If a set is closed and open, it may be bounded (e.g., the empty set), or it may be unbounded (e.g., the set of real numbers).
But what about a closed set that is not open? Such as:
- a singleton
- a set of finite points
- a closed interval
- the union of a finite collection of closed intervals
- the nonempty intersection of an arbitrary (possibly infinite) collection of closed intervals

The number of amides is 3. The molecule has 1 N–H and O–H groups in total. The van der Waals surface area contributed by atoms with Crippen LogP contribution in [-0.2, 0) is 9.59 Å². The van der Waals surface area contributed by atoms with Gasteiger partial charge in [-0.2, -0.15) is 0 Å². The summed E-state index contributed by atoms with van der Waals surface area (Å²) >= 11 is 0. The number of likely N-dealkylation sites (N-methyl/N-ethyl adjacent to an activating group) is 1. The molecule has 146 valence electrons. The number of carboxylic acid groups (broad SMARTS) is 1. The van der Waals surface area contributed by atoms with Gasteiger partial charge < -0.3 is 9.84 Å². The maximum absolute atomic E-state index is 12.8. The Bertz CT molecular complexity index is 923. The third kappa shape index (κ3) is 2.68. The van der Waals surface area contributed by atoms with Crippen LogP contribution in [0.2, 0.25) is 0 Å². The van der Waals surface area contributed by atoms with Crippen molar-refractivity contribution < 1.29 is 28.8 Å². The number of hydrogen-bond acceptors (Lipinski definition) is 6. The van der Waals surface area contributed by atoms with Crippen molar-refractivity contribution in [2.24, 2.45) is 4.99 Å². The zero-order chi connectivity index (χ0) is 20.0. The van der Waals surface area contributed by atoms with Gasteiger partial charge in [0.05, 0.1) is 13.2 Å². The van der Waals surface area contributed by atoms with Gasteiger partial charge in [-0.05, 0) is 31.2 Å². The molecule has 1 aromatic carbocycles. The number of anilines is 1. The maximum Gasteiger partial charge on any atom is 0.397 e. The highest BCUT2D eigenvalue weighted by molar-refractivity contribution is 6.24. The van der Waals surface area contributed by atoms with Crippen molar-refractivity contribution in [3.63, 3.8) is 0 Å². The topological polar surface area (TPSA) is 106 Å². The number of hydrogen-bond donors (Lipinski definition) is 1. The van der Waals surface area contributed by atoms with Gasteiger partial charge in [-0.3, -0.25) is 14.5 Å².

These are all examples of closed, non-open sets, and they are all bounded.
Prove that if a set is closed and non-open, then it is bounded; or disprove by providing an example of a closed, non-open set that is unbounded.